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The seismicity of Mars
The InSight (Interior Exploration using Seismic Investigations, Geodesy and Heat Transport) mission landed in Elysium Planitia on Mars on 26 November 2018 and fully deployed its seismometer by the
SEIS: Insight’s Seismic Experiment for Internal Structure of Mars
The science goals of the experiment and the rationale used to define its requirements are described, and the hardware, from the sensors to the deployment system and associated performance, including transfer functions of the seismic sensors and temperature sensors are described.
The atmosphere of Mars as observed by InSight
The atmosphere of Mars is thin, although rich in dust aerosols, and covers a dry surface. As such, Mars provides an opportunity to expand our knowledge of atmospheres beyond that attainable from the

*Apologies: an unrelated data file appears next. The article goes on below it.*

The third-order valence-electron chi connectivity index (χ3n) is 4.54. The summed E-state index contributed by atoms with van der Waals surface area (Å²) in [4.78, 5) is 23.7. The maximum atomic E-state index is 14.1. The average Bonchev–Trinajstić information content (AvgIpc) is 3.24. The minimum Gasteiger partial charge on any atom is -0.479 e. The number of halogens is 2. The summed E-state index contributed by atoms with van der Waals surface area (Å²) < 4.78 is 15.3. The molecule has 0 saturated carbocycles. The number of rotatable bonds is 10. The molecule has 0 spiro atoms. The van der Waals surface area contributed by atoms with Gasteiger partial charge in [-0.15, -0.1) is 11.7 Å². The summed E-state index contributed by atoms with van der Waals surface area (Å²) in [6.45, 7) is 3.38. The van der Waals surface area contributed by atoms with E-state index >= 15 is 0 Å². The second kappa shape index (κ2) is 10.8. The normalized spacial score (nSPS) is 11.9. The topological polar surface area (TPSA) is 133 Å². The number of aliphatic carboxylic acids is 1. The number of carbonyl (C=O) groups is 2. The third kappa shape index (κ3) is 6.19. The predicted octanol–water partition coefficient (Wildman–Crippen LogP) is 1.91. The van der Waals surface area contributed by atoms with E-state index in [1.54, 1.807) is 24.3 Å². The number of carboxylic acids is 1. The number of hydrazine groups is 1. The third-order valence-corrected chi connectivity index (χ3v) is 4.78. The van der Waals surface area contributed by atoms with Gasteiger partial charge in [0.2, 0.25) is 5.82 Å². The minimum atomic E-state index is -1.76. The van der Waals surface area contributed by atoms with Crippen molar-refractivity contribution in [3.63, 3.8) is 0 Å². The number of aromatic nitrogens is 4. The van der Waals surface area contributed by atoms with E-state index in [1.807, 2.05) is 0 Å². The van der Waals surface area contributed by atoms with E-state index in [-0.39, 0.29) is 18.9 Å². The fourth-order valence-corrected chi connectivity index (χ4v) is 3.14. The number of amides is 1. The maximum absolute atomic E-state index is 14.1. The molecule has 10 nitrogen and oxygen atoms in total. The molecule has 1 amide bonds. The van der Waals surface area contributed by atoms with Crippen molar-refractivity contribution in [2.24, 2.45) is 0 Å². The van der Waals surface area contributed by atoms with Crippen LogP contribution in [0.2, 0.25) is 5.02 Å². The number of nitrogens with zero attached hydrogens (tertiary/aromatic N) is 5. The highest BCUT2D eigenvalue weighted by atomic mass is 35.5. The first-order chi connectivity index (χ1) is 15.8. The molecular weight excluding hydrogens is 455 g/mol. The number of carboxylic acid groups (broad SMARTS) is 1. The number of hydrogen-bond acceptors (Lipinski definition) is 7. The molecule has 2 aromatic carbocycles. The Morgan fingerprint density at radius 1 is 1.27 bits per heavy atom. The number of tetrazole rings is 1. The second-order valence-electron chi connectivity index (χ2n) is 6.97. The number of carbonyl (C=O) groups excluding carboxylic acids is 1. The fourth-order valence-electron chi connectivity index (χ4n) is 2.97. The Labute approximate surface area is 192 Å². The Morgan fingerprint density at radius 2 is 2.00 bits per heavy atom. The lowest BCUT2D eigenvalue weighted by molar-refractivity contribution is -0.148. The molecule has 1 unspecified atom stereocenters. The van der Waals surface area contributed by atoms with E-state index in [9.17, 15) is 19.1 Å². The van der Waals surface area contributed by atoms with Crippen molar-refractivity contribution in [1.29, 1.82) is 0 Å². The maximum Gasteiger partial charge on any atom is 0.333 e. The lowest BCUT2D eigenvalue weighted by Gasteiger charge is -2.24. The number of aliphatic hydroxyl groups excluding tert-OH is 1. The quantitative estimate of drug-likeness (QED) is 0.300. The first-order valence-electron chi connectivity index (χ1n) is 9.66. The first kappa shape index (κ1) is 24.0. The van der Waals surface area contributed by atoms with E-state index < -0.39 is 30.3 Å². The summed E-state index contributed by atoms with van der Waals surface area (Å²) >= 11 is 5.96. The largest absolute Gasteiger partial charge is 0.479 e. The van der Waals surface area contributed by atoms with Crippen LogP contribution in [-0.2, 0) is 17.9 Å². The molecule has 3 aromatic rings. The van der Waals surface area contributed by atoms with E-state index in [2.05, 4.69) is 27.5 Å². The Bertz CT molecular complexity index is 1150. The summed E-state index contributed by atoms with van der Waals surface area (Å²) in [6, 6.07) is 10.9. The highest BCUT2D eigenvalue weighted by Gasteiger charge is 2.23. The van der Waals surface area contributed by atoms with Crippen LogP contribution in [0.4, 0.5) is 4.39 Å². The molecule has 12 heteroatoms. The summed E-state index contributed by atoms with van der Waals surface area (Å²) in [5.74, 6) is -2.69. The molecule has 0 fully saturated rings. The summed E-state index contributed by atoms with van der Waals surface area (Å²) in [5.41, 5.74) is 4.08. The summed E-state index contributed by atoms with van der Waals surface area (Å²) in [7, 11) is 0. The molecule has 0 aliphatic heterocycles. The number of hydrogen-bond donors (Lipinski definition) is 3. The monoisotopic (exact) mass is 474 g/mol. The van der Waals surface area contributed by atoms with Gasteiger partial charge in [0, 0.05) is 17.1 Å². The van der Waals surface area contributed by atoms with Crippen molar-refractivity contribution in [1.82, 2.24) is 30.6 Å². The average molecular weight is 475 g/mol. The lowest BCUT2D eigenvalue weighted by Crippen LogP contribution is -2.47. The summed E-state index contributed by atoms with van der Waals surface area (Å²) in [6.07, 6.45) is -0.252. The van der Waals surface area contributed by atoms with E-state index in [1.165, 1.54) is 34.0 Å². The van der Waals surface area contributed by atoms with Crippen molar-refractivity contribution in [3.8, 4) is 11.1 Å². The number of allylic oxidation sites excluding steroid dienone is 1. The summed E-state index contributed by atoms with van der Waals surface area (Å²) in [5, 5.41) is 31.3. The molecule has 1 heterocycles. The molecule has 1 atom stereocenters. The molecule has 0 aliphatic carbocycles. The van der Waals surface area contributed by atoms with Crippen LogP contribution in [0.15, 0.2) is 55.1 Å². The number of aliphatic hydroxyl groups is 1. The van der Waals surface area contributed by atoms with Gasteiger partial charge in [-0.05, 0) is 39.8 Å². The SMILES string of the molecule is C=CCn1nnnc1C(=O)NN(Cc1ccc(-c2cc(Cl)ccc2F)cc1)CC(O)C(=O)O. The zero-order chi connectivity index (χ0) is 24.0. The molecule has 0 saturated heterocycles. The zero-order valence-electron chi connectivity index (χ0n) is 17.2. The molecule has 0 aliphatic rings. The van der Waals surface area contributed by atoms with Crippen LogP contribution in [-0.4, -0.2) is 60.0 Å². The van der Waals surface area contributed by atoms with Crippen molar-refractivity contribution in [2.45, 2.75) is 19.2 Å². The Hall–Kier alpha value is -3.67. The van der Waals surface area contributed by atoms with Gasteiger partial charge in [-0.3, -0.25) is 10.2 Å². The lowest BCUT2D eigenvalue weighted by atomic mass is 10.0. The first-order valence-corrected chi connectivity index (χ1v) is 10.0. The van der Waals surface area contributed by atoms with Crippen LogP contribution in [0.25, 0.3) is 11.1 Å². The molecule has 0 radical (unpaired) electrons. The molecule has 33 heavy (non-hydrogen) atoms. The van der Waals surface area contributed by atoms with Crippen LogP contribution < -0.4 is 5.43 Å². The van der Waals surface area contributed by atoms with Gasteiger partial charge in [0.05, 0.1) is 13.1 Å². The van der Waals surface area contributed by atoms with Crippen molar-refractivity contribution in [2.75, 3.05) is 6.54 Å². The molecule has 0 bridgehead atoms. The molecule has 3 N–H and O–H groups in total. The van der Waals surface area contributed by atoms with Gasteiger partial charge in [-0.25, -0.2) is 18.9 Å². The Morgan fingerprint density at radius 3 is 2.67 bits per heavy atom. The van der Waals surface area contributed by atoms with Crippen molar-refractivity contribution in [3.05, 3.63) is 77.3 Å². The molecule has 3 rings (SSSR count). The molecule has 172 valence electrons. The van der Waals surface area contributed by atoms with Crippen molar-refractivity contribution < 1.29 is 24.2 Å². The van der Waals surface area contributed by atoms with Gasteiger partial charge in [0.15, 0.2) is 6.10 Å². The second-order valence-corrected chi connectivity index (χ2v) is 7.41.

Constraints on the shallow elastic and anelastic structure of Mars from InSight seismic data
Mars’s seismic activity and noise have been monitored since January 2019 by the seismometer of the InSight (Interior Exploration using Seismic Investigations, Geodesy and Heat Transport) lander. At
The Noise Model of the SEIS Seismometer of the InSight Mission to Mars
The SEIS (Seismic Experiment for Interior Structures) instrument on board the InSight mission to Mars is the critical instrument for determining the interior structure of Mars, the current level of
Atmospheric Science with InSight
In November 2018, for the first time a dedicated geophysical station, the InSight lander, will be deployed on the surface of Mars. Along with the two main geophysical packages, the Seismic Experiment
Estimations of the Seismic Pressure Noise on Mars Determined from Large Eddy Simulations and Demonstration of Pressure Decorrelation Techniques for the Insight Mission
The atmospheric pressure fluctuations on Mars induce an elastic response in the ground that creates a ground tilt, detectable as a seismic signal on the InSight seismometer SEIS. The seismic pressure